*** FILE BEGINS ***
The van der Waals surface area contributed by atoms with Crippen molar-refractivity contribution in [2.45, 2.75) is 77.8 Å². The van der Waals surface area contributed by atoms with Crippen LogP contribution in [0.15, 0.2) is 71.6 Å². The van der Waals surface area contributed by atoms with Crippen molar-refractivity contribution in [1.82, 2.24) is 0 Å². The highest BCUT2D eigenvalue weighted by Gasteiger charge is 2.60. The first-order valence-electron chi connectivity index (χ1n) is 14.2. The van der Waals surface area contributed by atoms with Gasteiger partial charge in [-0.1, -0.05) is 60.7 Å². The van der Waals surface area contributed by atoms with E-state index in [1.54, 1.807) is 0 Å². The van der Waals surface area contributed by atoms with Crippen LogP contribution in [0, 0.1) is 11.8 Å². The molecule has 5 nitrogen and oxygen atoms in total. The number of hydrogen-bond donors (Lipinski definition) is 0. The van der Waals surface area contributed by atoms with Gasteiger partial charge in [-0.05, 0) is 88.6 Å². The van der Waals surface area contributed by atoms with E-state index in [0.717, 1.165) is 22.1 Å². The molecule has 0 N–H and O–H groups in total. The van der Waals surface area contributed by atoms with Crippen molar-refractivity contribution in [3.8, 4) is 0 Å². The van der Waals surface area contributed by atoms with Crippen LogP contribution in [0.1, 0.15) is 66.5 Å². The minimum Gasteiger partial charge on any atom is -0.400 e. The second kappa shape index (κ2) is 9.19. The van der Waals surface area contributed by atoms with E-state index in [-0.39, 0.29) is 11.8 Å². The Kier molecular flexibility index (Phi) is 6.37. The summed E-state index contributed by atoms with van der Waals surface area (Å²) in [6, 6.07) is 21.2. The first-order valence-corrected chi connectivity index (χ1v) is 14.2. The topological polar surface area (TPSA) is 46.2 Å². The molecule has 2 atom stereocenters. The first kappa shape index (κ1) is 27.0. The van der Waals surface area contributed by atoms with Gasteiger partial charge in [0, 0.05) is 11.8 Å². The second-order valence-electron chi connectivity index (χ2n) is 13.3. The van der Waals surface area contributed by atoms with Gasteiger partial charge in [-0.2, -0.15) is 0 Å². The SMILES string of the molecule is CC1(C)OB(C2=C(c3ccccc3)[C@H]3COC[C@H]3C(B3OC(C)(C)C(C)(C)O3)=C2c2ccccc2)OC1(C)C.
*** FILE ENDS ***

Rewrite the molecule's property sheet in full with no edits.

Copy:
The van der Waals surface area contributed by atoms with Crippen molar-refractivity contribution in [2.45, 2.75) is 77.8 Å². The van der Waals surface area contributed by atoms with Crippen LogP contribution in [0.15, 0.2) is 71.6 Å². The van der Waals surface area contributed by atoms with Crippen molar-refractivity contribution in [1.82, 2.24) is 0 Å². The highest BCUT2D eigenvalue weighted by Gasteiger charge is 2.60. The first-order valence-electron chi connectivity index (χ1n) is 14.2. The van der Waals surface area contributed by atoms with Gasteiger partial charge in [-0.1, -0.05) is 60.7 Å². The van der Waals surface area contributed by atoms with E-state index in [1.54, 1.807) is 0 Å². The van der Waals surface area contributed by atoms with Crippen LogP contribution in [0, 0.1) is 11.8 Å². The molecule has 5 nitrogen and oxygen atoms in total. The number of hydrogen-bond donors (Lipinski definition) is 0. The van der Waals surface area contributed by atoms with Gasteiger partial charge in [-0.05, 0) is 88.6 Å². The van der Waals surface area contributed by atoms with E-state index in [0.717, 1.165) is 22.1 Å². The molecule has 0 N–H and O–H groups in total. The van der Waals surface area contributed by atoms with Crippen molar-refractivity contribution in [3.8, 4) is 0 Å². The van der Waals surface area contributed by atoms with Crippen LogP contribution in [0.1, 0.15) is 66.5 Å². The minimum Gasteiger partial charge on any atom is -0.400 e. The second kappa shape index (κ2) is 9.19. The van der Waals surface area contributed by atoms with E-state index in [-0.39, 0.29) is 11.8 Å². The Kier molecular flexibility index (Phi) is 6.37. The summed E-state index contributed by atoms with van der Waals surface area (Å²) in [6, 6.07) is 21.2. The first-order valence-corrected chi connectivity index (χ1v) is 14.2. The topological polar surface area (TPSA) is 46.2 Å². The molecule has 2 atom stereocenters. The first kappa shape index (κ1) is 27.0. The van der Waals surface area contributed by atoms with Gasteiger partial charge in [0, 0.05) is 11.8 Å². The second-order valence-electron chi connectivity index (χ2n) is 13.3. The van der Waals surface area contributed by atoms with Gasteiger partial charge in [-0.2, -0.15) is 0 Å². The SMILES string of the molecule is CC1(C)OB(C2=C(c3ccccc3)[C@H]3COC[C@H]3C(B3OC(C)(C)C(C)(C)O3)=C2c2ccccc2)OC1(C)C.